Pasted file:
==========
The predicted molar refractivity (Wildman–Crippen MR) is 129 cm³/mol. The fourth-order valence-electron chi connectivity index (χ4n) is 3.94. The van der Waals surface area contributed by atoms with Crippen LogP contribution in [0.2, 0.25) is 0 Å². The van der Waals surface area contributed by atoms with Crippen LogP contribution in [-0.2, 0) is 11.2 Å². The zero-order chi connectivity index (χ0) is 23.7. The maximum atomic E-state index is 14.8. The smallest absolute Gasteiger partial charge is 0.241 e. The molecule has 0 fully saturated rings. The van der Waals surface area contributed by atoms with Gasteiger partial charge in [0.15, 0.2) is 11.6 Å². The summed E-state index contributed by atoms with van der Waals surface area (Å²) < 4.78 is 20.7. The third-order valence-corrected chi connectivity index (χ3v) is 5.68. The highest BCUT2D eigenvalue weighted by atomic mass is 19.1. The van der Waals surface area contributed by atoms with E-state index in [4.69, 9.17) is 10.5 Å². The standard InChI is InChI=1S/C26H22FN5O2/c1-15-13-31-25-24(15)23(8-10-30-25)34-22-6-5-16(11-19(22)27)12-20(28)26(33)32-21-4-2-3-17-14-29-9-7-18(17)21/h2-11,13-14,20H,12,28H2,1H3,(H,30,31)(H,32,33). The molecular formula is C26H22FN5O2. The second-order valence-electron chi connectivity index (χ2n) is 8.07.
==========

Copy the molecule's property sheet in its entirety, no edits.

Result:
The predicted molar refractivity (Wildman–Crippen MR) is 129 cm³/mol. The fourth-order valence-electron chi connectivity index (χ4n) is 3.94. The van der Waals surface area contributed by atoms with Crippen LogP contribution in [0.2, 0.25) is 0 Å². The van der Waals surface area contributed by atoms with Crippen LogP contribution in [-0.2, 0) is 11.2 Å². The zero-order chi connectivity index (χ0) is 23.7. The maximum atomic E-state index is 14.8. The smallest absolute Gasteiger partial charge is 0.241 e. The molecule has 0 fully saturated rings. The van der Waals surface area contributed by atoms with Gasteiger partial charge in [0.15, 0.2) is 11.6 Å². The summed E-state index contributed by atoms with van der Waals surface area (Å²) < 4.78 is 20.7. The third-order valence-corrected chi connectivity index (χ3v) is 5.68. The highest BCUT2D eigenvalue weighted by atomic mass is 19.1. The van der Waals surface area contributed by atoms with E-state index in [4.69, 9.17) is 10.5 Å². The standard InChI is InChI=1S/C26H22FN5O2/c1-15-13-31-25-24(15)23(8-10-30-25)34-22-6-5-16(11-19(22)27)12-20(28)26(33)32-21-4-2-3-17-14-29-9-7-18(17)21/h2-11,13-14,20H,12,28H2,1H3,(H,30,31)(H,32,33). The molecular formula is C26H22FN5O2. The second-order valence-electron chi connectivity index (χ2n) is 8.07.